If your engine’s coolant overflow bottle is low, or empty, you can refill to the designated level with the required antifreeze. That can be a little tricky for those with later model Wranglers, as Jeep used HOAT-type (Hybrid Organic Acid Technology) coolant through the 2012 model year, before swapping to OAT (Organic Acid Technology) in 2013.
Jeep does not recommend mixing the two, so if you are unsure what year Wrangler you drive, then check your VIN on the Jeep website. These days though, you can pick up coolant that is designed to work with all types which helps when you want to add to, or top off, your level. Also, make sure the coolant you are adding is either a premixed 50/50 blend with distilled water, or that you have mixed it yourself. Don’t make the mistake of adding concentrated coolant into your overflow bottle. If you still are unsure about adding new stuff, or want to start fresh, then flushing out the old coolant and refilling is certainly a good idea.
Additionally, and this cannot be stressed enough, never attempt to add coolant to the overflow bottle, or by removing the radiator cap while the engine is hot and/or under pressure. You risk scalding yourself. Always wait until the engine is cold.
Your Jeep’s thermostat is a valve that helps regulate engine temperature. This means, when the engine is cold then that valve stays closed—blocking coolant flow to the engine so it warms faster. Once the engine hits a certain temperature, then the valve opens and lets coolant into the radiator where it can cool off the engine and keep the Jeep from overheating.
The problem comes when the valve starts to fail in either a closed or open position. Should it stick closed, then your engine can quickly overheat which, hopefully, you notice before it is too late.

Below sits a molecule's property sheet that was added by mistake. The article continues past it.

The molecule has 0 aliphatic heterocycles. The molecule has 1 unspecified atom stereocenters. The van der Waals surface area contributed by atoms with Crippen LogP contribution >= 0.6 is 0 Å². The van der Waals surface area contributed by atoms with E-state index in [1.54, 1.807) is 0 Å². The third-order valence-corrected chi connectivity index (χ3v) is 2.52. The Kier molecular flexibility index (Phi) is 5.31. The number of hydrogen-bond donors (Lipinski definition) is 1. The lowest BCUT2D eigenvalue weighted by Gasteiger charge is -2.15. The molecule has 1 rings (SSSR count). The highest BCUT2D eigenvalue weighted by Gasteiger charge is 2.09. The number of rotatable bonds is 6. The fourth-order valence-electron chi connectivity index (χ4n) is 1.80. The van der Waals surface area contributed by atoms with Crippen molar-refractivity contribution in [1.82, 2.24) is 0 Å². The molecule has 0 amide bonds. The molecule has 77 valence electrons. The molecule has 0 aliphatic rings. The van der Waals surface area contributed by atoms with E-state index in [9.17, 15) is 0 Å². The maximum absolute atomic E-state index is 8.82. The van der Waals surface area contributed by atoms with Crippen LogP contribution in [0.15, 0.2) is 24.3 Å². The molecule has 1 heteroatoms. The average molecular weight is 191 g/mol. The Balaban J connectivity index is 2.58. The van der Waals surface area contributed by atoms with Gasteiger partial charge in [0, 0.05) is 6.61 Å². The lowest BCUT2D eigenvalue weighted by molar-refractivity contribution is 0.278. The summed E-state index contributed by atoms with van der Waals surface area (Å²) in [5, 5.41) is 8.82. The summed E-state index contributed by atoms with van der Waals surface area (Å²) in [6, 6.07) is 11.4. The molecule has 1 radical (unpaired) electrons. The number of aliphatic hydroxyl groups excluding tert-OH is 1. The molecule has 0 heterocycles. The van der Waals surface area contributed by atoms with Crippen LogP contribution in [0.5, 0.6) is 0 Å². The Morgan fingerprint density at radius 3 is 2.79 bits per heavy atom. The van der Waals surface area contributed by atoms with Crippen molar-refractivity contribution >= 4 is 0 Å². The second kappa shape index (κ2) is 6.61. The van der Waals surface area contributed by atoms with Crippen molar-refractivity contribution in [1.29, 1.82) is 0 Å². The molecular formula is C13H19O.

When the valve sticks open, then the engine runs cooler than normal and should cause the check engine light to illuminate. This will usually only allow the heater to blow out cold air as well, and you’ll additionally notice a loss of gas mileage. While this does not present an imminent threat to your engine, it should be dealt with sooner, rather than later, to return full functionality to your engine and the Jeep’s heating system.
If your engine temperature gauge rapidly shoots into the red after you start driving, then you’ll definitely want that thermostat checked—and replaced—as soon as possible. Also with as little driving as possible until replacement.
Heater Core / Hoses
Your vehicle’s heater hoses are the vessels which carry coolant from the engine to the heater core and normally come in a pair—an inlet and outlet.
A defective hose, whether it is a connection issue, rot, or they are torn in some way, can cause coolant to leak and you’ll should smell coolant in the engine bay. If that coolant splashes onto the heater core, then the smell probably will intrude into the cabin.
This will also cause the engine to run hotter and will affect the temperature level of the Jeep’s heating system.
However, even if there is no coolant smell, but an issue with the heater, it is a good idea to check these hoses for heat. If the engine is warm, then you should feel heat from the hoses as well. If not, then the coolant is not circulating properly and you could have air in the lines or a clogged heater core that needs a flush.